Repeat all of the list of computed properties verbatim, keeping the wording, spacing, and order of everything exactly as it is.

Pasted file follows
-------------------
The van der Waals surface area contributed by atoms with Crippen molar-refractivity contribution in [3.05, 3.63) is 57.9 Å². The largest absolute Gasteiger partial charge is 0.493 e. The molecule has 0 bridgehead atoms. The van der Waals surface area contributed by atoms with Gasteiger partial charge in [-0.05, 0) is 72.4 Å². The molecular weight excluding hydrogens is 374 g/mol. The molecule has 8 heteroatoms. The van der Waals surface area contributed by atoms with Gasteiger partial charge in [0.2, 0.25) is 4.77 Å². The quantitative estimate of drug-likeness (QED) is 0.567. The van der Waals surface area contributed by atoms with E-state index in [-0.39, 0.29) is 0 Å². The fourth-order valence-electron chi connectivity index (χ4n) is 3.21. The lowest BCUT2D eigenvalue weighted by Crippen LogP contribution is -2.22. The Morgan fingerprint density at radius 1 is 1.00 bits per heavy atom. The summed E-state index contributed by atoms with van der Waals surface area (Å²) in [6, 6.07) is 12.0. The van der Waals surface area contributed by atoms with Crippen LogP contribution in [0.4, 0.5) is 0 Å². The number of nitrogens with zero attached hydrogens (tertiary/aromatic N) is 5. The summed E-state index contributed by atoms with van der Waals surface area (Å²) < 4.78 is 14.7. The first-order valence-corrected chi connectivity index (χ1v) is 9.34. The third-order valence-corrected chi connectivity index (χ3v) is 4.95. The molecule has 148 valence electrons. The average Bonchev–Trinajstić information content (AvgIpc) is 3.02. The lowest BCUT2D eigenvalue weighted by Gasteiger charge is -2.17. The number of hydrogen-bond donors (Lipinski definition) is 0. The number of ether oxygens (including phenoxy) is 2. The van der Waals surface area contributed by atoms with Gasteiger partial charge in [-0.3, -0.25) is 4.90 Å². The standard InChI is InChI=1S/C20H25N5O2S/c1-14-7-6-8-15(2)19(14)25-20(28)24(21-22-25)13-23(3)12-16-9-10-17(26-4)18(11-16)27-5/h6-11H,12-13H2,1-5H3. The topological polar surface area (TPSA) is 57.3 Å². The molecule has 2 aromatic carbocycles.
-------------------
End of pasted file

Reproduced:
The van der Waals surface area contributed by atoms with Crippen molar-refractivity contribution in [3.05, 3.63) is 57.9 Å². The largest absolute Gasteiger partial charge is 0.493 e. The molecule has 0 bridgehead atoms. The van der Waals surface area contributed by atoms with Gasteiger partial charge in [-0.05, 0) is 72.4 Å². The molecular weight excluding hydrogens is 374 g/mol. The molecule has 8 heteroatoms. The van der Waals surface area contributed by atoms with Gasteiger partial charge in [0.2, 0.25) is 4.77 Å². The quantitative estimate of drug-likeness (QED) is 0.567. The van der Waals surface area contributed by atoms with E-state index in [-0.39, 0.29) is 0 Å². The fourth-order valence-electron chi connectivity index (χ4n) is 3.21. The lowest BCUT2D eigenvalue weighted by Crippen LogP contribution is -2.22. The Morgan fingerprint density at radius 1 is 1.00 bits per heavy atom. The summed E-state index contributed by atoms with van der Waals surface area (Å²) in [6, 6.07) is 12.0. The van der Waals surface area contributed by atoms with Crippen LogP contribution in [0.4, 0.5) is 0 Å². The number of nitrogens with zero attached hydrogens (tertiary/aromatic N) is 5. The summed E-state index contributed by atoms with van der Waals surface area (Å²) < 4.78 is 14.7. The first-order valence-corrected chi connectivity index (χ1v) is 9.34. The third-order valence-corrected chi connectivity index (χ3v) is 4.95. The molecule has 148 valence electrons. The average Bonchev–Trinajstić information content (AvgIpc) is 3.02. The lowest BCUT2D eigenvalue weighted by Gasteiger charge is -2.17. The number of hydrogen-bond donors (Lipinski definition) is 0. The number of ether oxygens (including phenoxy) is 2. The van der Waals surface area contributed by atoms with Gasteiger partial charge in [-0.3, -0.25) is 4.90 Å². The standard InChI is InChI=1S/C20H25N5O2S/c1-14-7-6-8-15(2)19(14)25-20(28)24(21-22-25)13-23(3)12-16-9-10-17(26-4)18(11-16)27-5/h6-11H,12-13H2,1-5H3. The topological polar surface area (TPSA) is 57.3 Å². The molecule has 2 aromatic carbocycles.